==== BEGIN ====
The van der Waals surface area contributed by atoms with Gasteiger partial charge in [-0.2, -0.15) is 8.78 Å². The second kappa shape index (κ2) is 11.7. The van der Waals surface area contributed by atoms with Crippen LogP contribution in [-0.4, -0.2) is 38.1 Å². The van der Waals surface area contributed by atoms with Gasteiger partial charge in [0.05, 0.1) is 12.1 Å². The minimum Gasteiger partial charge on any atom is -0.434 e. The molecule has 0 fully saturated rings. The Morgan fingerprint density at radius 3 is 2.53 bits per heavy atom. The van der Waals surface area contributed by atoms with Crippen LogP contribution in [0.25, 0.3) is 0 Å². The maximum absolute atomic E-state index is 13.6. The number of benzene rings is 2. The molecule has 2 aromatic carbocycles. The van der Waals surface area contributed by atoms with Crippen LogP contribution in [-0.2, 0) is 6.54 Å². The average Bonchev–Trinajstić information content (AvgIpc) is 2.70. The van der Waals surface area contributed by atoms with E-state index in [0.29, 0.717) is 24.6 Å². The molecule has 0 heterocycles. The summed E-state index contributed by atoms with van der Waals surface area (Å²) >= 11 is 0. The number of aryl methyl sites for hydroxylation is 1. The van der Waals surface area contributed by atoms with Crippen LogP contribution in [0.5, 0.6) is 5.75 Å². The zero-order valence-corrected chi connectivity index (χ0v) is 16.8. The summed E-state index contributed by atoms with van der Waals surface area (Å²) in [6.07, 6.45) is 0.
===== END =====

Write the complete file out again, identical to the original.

The van der Waals surface area contributed by atoms with Gasteiger partial charge in [-0.2, -0.15) is 8.78 Å². The second kappa shape index (κ2) is 11.7. The van der Waals surface area contributed by atoms with Crippen LogP contribution in [-0.4, -0.2) is 38.1 Å². The van der Waals surface area contributed by atoms with Gasteiger partial charge in [0.05, 0.1) is 12.1 Å². The minimum Gasteiger partial charge on any atom is -0.434 e. The molecule has 0 fully saturated rings. The Morgan fingerprint density at radius 3 is 2.53 bits per heavy atom. The van der Waals surface area contributed by atoms with Crippen LogP contribution in [0.25, 0.3) is 0 Å². The maximum absolute atomic E-state index is 13.6. The number of benzene rings is 2. The molecule has 2 aromatic carbocycles. The van der Waals surface area contributed by atoms with Crippen LogP contribution in [-0.2, 0) is 6.54 Å². The average Bonchev–Trinajstić information content (AvgIpc) is 2.70. The van der Waals surface area contributed by atoms with E-state index in [0.29, 0.717) is 24.6 Å². The molecule has 0 heterocycles. The summed E-state index contributed by atoms with van der Waals surface area (Å²) >= 11 is 0. The number of aryl methyl sites for hydroxylation is 1. The van der Waals surface area contributed by atoms with Crippen LogP contribution in [0.5, 0.6) is 5.75 Å². The zero-order valence-corrected chi connectivity index (χ0v) is 16.8. The summed E-state index contributed by atoms with van der Waals surface area (Å²) in [6.07, 6.45) is 0.